Last week we published the first part of an interview with Fred Carden, Lead Technical Advisor for the Indonesia Knowledge Sector Initiative.
This is the second part:
Enrique Mendizabal: Let me ask you more specifically about the key implementing partners of the KSI. Could you describe the main partners and what they bring to it?
Fred Carden: The main partners are RTI International, which is an American nonprofit research firm. That’s the firm that put the consortium together which includes the Overseas Development Institute in the UK, the Nossal Institute for Global Health at the University of Melbourne, and the Crawford School of Public Policy at the Australian National University.
All of the partners in this consortium are themselves focused on the whole research policy question. They’re all very active in that space, as researchers, in the translation of knowledge and keenly interested in all the issues around that. What that means is that they all have people who have interesting experiences, most of them in Indonesia. They have strong experience in the sector, and have good research methodologies if we’re talking about building research capacity.
If you think about a firm like RTI, it’s a nonprofit research group that has managed to survive and thrive over the last 50 years. It has interesting background and experiences in terms of how you survive as a research consultancy without core grants from several institutions. They had grant money from the government and the local universities but they became independent quite quickly in terms of financing, so they bring a lot of experiences in terms of large independent research centers
We have an interesting group of people that have experience in the sector; also the Nossal Institute of Global Health has a lot of background in health and health system research with strong experience in Indonesia. ANU has areas of social protection and education, ODI has a strong background in research policy ideas and linkages as well as the monitoring and evaluation side, and RTI has a long history in Indonesia and in a lot of experience and exposure in health and education as well as social protection.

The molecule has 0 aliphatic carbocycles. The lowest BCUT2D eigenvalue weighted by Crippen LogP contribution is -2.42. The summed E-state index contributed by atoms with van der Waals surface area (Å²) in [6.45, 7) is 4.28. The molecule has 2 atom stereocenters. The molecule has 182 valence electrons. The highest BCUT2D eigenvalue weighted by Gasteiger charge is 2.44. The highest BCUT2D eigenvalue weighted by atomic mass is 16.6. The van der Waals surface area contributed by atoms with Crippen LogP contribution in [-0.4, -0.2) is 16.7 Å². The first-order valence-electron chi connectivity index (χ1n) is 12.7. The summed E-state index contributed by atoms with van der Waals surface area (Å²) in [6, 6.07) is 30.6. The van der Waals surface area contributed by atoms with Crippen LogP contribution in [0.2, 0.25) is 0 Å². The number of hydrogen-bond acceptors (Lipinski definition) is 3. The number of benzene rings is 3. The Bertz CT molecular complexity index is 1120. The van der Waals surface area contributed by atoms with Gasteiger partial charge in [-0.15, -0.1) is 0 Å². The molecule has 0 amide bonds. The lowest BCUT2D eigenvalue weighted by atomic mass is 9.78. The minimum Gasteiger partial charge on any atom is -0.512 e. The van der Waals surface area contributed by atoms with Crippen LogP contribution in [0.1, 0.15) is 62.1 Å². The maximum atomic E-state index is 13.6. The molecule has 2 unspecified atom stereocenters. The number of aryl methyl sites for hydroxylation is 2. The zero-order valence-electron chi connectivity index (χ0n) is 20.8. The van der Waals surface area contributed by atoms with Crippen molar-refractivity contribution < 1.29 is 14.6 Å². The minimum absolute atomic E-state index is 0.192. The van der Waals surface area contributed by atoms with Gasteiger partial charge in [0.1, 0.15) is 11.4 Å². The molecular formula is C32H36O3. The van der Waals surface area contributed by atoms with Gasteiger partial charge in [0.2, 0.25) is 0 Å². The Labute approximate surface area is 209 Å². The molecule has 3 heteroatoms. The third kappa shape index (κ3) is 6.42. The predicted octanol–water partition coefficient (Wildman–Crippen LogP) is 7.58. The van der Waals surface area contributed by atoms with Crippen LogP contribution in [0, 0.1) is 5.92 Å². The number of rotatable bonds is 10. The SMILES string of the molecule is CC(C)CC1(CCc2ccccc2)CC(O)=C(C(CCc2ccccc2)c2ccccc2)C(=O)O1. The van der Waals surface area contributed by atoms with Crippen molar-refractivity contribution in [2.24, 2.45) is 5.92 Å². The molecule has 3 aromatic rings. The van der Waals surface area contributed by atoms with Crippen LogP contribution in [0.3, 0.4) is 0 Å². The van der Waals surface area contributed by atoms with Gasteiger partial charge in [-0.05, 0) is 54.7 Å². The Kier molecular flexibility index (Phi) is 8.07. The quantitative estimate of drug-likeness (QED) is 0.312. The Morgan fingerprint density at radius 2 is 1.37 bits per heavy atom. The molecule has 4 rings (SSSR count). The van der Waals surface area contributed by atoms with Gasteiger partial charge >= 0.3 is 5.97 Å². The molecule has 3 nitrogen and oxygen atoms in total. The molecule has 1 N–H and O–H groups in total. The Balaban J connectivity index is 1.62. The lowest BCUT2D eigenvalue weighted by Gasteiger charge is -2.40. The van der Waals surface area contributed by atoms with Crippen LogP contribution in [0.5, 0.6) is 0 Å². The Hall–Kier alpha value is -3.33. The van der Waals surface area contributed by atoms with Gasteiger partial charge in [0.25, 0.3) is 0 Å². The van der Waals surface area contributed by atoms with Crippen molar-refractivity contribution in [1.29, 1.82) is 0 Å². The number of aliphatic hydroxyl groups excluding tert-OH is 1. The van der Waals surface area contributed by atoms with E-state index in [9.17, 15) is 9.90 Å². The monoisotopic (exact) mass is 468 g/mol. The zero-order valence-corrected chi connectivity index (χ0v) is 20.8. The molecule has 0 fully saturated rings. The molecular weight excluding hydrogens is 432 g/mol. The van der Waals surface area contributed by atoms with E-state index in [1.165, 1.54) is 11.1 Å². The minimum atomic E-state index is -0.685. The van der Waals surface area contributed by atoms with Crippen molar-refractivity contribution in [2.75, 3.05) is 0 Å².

EM: So are the different streams of the programme divided across the consortium partners? Are there leads that each one has?
FC: There aren’t at this point, and I don’t know if that’ll emerge. Certainly Nossal will be more focused on health sector work, but in terms of the research methodologies experience that they can bring, that cuts across all sectors. ODI is more on the research to policy processes perhaps as an institution, but again that cuts across all the dimensions of the work. ANU and RTI, all of the partners, have exposure on most of the programme in some way. It’s not really divided up. I’d like to avoid dividing it because it makes it harder to put things back together.
EM: I was asking because I remember from the proposal documents –one of the concerns raised about the design was that the supply/demand/intermediaries components were separated in three different areas of leadership; so I was wondering if when the consortium was put together there was also a separation between each organisation.
FC: No, there is a very explicit desire in this consortium not to let that happen. We didn’t want to see a separation because the lines are too fuzzy. As you said, you get research in government environments, you get advocacy within government agencies and intermediation –the elements are just too blended to separate them and it would become too artificial.
EM: Are there any potential risks that you’ve got to look out for? This is such a large programme for a sector that is not that developed that it could have a fairly disruptive effect. I have suggested that there could be salary inflation for some experts, or that some organisations within the system that are already better than others might end up benefitting more than the rest and taking over the debate. Do you see any risks that KSI needs to avoid in implementing this project?
FC: I think one of the big challenges as with any donor funded initiative is to stick with the principles in the design that the issues that we address be demand led. A lot of experience and studies of donor success and failure has focused on that issue. Too much decision making from the outside doesn’t lead to very successful projects or programmes but at the same time it’s quite challenging to have a programme that is demand led because the schedule that it follows doesn’t really follow the donor’s. The biggest challenge we’ll face is ensuring that we remain demand led. There’s strong support for doing that but it will still be difficult.